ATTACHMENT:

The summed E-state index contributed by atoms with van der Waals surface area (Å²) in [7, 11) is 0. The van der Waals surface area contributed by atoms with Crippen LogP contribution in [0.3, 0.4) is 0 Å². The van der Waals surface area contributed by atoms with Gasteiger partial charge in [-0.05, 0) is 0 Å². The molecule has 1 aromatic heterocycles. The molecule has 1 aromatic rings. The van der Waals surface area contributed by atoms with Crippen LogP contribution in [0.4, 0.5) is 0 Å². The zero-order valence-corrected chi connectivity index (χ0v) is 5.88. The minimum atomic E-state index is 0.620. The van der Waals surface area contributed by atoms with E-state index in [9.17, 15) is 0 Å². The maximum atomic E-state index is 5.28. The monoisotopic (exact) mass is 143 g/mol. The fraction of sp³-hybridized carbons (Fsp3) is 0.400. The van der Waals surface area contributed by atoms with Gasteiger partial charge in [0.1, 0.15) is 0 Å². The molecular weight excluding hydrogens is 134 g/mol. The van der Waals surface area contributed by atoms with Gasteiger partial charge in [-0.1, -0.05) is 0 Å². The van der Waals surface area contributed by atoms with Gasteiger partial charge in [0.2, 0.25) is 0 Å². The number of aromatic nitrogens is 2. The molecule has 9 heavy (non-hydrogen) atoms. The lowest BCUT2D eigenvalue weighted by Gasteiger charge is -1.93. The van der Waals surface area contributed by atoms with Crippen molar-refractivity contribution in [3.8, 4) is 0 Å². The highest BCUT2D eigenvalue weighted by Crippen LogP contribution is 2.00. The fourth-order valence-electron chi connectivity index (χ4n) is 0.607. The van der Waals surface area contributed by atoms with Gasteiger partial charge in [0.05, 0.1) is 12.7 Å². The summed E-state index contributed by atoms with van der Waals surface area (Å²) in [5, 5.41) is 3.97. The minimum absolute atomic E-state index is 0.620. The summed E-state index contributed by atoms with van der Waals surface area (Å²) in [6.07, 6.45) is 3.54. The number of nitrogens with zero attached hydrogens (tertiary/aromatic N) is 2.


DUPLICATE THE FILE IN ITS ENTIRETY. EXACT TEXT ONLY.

The summed E-state index contributed by atoms with van der Waals surface area (Å²) in [7, 11) is 0. The van der Waals surface area contributed by atoms with Crippen LogP contribution in [0.3, 0.4) is 0 Å². The van der Waals surface area contributed by atoms with Gasteiger partial charge in [-0.05, 0) is 0 Å². The molecule has 1 aromatic heterocycles. The molecule has 1 aromatic rings. The van der Waals surface area contributed by atoms with Crippen LogP contribution in [0.4, 0.5) is 0 Å². The zero-order valence-corrected chi connectivity index (χ0v) is 5.88. The minimum atomic E-state index is 0.620. The van der Waals surface area contributed by atoms with E-state index in [9.17, 15) is 0 Å². The maximum atomic E-state index is 5.28. The monoisotopic (exact) mass is 143 g/mol. The fraction of sp³-hybridized carbons (Fsp3) is 0.400. The van der Waals surface area contributed by atoms with Gasteiger partial charge in [0.1, 0.15) is 0 Å². The molecular weight excluding hydrogens is 134 g/mol. The van der Waals surface area contributed by atoms with Gasteiger partial charge in [-0.1, -0.05) is 0 Å². The van der Waals surface area contributed by atoms with Gasteiger partial charge in [0.2, 0.25) is 0 Å². The number of aromatic nitrogens is 2. The molecule has 9 heavy (non-hydrogen) atoms. The lowest BCUT2D eigenvalue weighted by Gasteiger charge is -1.93. The van der Waals surface area contributed by atoms with Crippen molar-refractivity contribution in [3.8, 4) is 0 Å². The highest BCUT2D eigenvalue weighted by Crippen LogP contribution is 2.00. The fourth-order valence-electron chi connectivity index (χ4n) is 0.607. The van der Waals surface area contributed by atoms with Gasteiger partial charge in [0.05, 0.1) is 12.7 Å². The summed E-state index contributed by atoms with van der Waals surface area (Å²) in [5, 5.41) is 3.97. The minimum absolute atomic E-state index is 0.620. The summed E-state index contributed by atoms with van der Waals surface area (Å²) in [6.07, 6.45) is 3.54. The number of nitrogens with zero attached hydrogens (tertiary/aromatic N) is 2.